Should we choose products from here at home?

This is an absolute trend in the rest of the western world that we aren’t following enough here at home. All farming biodiversity is important and must be preserved because otherwise we may find ourselves in a difficult position if we allow our phytogenic resources and associated knowledge to be lost (because if we don’t consume these products they won’t be farmed). However at Alícia, above all, we aim to find new opportunities for the most endangered species in our country: the farmer. Often in this modern and highly urban world, we plan ways to manage the land —because if abandoned it becomes degraded and burned out…— which are more expensive for all of us, and what we should do is live off the land and allow it provide us with ways to feed ourselves, to produce food...

And how can we do this?

We’re back to the simplest explanation: at Alícia we try to take small, practical steps that together can be transformative. As we have a pluridisciplinary team, we can first study the opportunities: whether a product is tastier, whether it is healthier for a specific reason, whether it has more specific properties, whether it works better in some dish, whether people would be willing to pay growers more for it … We have gardens where we have recovered traditional varieties of fruits and vegetables like white eggplant, (which is sweet, you should try it!) and are working to reintroduce them into the market when we think they can generate value for local producers. We also work to valorize agrifood products that deserve to be better known and appreciated, and to make people more aware of the territory where they are grown. We take into account that cuisine, and therefore chefs, have a huge capacity as prescriptors for consumers… And we do this seasonally. We work to make things healthier, more sustainable and more local…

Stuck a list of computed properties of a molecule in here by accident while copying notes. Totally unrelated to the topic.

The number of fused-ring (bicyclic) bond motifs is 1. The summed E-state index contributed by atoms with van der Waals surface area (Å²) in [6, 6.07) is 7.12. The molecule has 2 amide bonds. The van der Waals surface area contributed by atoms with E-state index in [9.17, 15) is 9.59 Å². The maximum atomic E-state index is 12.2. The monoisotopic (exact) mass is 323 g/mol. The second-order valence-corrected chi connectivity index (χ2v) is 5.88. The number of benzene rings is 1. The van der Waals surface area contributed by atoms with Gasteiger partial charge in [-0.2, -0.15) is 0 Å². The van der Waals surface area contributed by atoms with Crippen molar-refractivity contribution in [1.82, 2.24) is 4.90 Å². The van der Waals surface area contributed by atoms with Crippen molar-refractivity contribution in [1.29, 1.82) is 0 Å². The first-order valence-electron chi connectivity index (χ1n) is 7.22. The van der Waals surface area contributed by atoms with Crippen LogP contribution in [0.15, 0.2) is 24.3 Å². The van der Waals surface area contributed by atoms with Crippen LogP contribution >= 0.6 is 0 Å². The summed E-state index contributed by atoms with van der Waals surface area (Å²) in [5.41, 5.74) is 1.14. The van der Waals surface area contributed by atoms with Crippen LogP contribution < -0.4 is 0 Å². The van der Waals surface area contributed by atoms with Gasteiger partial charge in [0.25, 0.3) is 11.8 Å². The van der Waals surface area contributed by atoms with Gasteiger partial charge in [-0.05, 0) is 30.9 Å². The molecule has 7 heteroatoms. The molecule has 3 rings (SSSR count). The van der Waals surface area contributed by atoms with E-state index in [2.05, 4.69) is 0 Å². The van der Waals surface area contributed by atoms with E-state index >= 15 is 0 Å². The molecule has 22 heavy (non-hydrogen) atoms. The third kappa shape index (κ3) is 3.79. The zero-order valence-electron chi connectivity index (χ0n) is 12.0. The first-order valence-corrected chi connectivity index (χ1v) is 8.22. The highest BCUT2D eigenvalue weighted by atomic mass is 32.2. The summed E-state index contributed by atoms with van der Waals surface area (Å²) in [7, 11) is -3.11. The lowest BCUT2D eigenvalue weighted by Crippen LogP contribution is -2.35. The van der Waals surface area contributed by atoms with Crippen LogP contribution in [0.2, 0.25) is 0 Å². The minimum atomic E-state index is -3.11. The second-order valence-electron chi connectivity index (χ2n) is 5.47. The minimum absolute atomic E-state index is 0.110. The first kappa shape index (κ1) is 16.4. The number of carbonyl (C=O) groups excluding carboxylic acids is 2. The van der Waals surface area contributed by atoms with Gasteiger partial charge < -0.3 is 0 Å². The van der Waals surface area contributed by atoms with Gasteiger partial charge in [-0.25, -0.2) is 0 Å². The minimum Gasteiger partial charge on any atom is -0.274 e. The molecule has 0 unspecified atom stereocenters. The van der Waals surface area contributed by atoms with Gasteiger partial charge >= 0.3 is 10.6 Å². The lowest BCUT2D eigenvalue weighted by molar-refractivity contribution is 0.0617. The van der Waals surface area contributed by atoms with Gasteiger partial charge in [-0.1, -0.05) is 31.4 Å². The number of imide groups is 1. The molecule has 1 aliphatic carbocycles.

Contrary to the trend towards an excessively naïve bucolic romanticism in our attitude towards food, we must remember that nature is neither morally good nor bad; it’s relentless. We must live in harmony with nature because we depend on it, but we can never become overconfident; we must be prudent. This is why we must invent new ways to overcome the dictatorship of seasonal immediacy (preservation systems) and space (markets, retail, etc.). Obviously, we must be much more local, more autonomous in terms of the food we eat, which is not to say sovereign (which taken to the extreme is neither possible nor desirable. If we want coffee in the morning or chocolate, we know that these products come to us from afar and we shouldn’t have to give them up because we also must know how to sell our oil and wine around the world. However if we have tangerines, apples and lettuce here at home why should we import them from the other side of the world?). Because otherwise we could come to have a big problem, always excessively dependent on others. That isn’t sustainable; it isn’t ecological (the price of gas, carbon footprint…). Catalan cuisine has always been very open, innovative, because we’ve incorporated everything that has come to our country from abroad. We’ve become a global benchmark in culinary creativity and must know how to take advantage of this to generate wealth in our agrifood industry and in the tourism sector. Nevertheless, we also have values, traditions and a relationship with our surroundings that we need to appreciate more because we don’t do so enough!